The Kerbes family's genealogical heritage can be traced to Peter Ristininna (1742-1806), the first documented ancestor of the Kerbes family. The name Ristininna can be analyzed in two parts. Risti refers to the local Estonian Lutheran parish while Ninna refers to the local area where Peter worked.
At various times during the 19th century, peasants were granted last names as a result of the abolition of serfdom. On 1 April 1835, the German landlord Eduard Zur Muhlen assigned the surname Kärbes to Mikhel, son of Peter Ristininna. On 26 April 1835, Mikhel's wife Madli was given the Karbes name by the Russians so that they could keep a more accurate record of the people. Lord Zur Muhlen fell in love with the Kerbes' daughter, Madli. They two soon had two children, Mikhel (b. 1834) and Thomas (b. 1846). Madli's oldest son Mikhel married a woman named Lissu Walli and together they had eight children, several of whom immigrated to Canada in the years to follow. Of interest, the Estonian name Kärbes was anglicized and changed to Kerbes as the umlaut.
In 1884, Mikhel, Lissu and their children moved to undeveloped land near Tver, Russia. Once the land had been cleared, planting and harvesting began. Wild animals were a perennial threat to livestock. This was a serious issue for farmers as their livestock inventory was rather sparse. On one occasion, a bear killed the family cow, much to the family's great chagrin. Peter, the oldest son, responded to the emergency by tracking down the bear. Unsuccessful in killing it however, Peter, emulating the courage of the Estonian mythological character Kalevipoeg, forced his hand down the bear's throat and waited for a neighbour to arrive and kill the beast.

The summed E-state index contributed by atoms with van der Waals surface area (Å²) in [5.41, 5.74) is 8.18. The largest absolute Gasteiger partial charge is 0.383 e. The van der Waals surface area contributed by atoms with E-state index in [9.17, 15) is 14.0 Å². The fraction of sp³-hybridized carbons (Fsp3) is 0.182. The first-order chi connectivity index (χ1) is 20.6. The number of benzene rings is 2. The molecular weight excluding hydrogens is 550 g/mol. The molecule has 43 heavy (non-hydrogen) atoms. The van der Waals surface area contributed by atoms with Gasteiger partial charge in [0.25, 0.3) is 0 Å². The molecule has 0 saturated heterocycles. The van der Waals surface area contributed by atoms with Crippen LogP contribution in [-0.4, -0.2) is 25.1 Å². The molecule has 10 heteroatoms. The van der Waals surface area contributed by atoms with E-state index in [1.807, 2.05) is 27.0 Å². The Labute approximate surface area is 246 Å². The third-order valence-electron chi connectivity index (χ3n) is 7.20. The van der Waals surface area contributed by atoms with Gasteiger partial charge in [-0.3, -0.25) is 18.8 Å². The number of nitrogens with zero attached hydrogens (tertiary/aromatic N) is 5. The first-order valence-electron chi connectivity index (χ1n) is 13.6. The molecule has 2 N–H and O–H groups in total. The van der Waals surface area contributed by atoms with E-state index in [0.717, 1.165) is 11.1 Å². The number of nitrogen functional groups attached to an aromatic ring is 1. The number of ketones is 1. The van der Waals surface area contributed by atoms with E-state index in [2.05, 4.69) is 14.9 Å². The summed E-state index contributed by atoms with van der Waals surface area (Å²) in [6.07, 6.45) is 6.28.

At the close of the 19th century, Russian conscription was a contentious issue that worried the Kerbes family. The Kerbes youngest son Johannes desperately wanted to avoid being conscripted into the Russian Army and immigrated to Canada in 1903. Having set up a farm near Stettler, he eventually married Sophie Wartnow. She died tragically in 1918 and Johannes married his sister, Minnie.
Johannes' sister Mari married Joseph Hennel and they settled in the Stettler area in 1903. Six years later, Jaan, accompanied by his wife, their three children and Jaan's mother, travelled across the Atlantic and farmed in the vicinity of his siblings. The Kerbes family often wrote to Peter and Julia asking them to move to Alberta. In 1911, Peter Kerbes accepted the offer and arrived with his family.